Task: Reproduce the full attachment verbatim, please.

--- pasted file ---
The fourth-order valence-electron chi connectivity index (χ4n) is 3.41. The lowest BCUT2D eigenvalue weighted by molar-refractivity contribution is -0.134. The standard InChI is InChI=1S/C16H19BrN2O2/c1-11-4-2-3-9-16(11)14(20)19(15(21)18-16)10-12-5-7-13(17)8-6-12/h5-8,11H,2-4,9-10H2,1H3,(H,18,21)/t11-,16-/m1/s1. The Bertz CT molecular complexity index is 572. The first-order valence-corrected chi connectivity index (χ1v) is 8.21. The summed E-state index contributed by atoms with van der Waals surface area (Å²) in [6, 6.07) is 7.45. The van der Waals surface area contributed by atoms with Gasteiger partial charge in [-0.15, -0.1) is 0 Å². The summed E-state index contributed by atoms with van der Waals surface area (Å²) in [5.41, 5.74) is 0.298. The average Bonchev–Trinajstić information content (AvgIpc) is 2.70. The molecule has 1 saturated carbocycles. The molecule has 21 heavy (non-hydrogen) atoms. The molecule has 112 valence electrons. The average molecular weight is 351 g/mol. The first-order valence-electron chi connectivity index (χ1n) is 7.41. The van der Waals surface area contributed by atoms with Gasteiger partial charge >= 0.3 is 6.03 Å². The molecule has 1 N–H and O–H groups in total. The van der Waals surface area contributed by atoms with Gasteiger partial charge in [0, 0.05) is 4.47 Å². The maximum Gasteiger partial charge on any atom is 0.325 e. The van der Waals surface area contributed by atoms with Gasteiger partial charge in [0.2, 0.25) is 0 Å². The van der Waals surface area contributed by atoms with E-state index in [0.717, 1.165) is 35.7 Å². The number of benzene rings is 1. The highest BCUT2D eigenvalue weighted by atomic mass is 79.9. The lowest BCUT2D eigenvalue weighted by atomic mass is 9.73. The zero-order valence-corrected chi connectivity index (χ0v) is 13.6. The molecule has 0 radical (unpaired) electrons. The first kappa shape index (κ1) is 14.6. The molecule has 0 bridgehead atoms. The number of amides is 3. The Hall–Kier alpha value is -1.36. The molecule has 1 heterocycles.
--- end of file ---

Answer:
The fourth-order valence-electron chi connectivity index (χ4n) is 3.41. The lowest BCUT2D eigenvalue weighted by molar-refractivity contribution is -0.134. The standard InChI is InChI=1S/C16H19BrN2O2/c1-11-4-2-3-9-16(11)14(20)19(15(21)18-16)10-12-5-7-13(17)8-6-12/h5-8,11H,2-4,9-10H2,1H3,(H,18,21)/t11-,16-/m1/s1. The Bertz CT molecular complexity index is 572. The first-order valence-corrected chi connectivity index (χ1v) is 8.21. The summed E-state index contributed by atoms with van der Waals surface area (Å²) in [6, 6.07) is 7.45. The van der Waals surface area contributed by atoms with Gasteiger partial charge in [-0.15, -0.1) is 0 Å². The summed E-state index contributed by atoms with van der Waals surface area (Å²) in [5.41, 5.74) is 0.298. The average Bonchev–Trinajstić information content (AvgIpc) is 2.70. The molecule has 1 saturated carbocycles. The molecule has 21 heavy (non-hydrogen) atoms. The molecule has 112 valence electrons. The average molecular weight is 351 g/mol. The first-order valence-electron chi connectivity index (χ1n) is 7.41. The van der Waals surface area contributed by atoms with Gasteiger partial charge >= 0.3 is 6.03 Å². The molecule has 1 N–H and O–H groups in total. The van der Waals surface area contributed by atoms with Gasteiger partial charge in [0, 0.05) is 4.47 Å². The maximum Gasteiger partial charge on any atom is 0.325 e. The van der Waals surface area contributed by atoms with Gasteiger partial charge in [0.2, 0.25) is 0 Å². The van der Waals surface area contributed by atoms with E-state index in [0.717, 1.165) is 35.7 Å². The number of benzene rings is 1. The highest BCUT2D eigenvalue weighted by atomic mass is 79.9. The lowest BCUT2D eigenvalue weighted by atomic mass is 9.73. The zero-order valence-corrected chi connectivity index (χ0v) is 13.6. The molecule has 0 radical (unpaired) electrons. The first kappa shape index (κ1) is 14.6. The molecule has 0 bridgehead atoms. The number of amides is 3. The Hall–Kier alpha value is -1.36. The molecule has 1 heterocycles.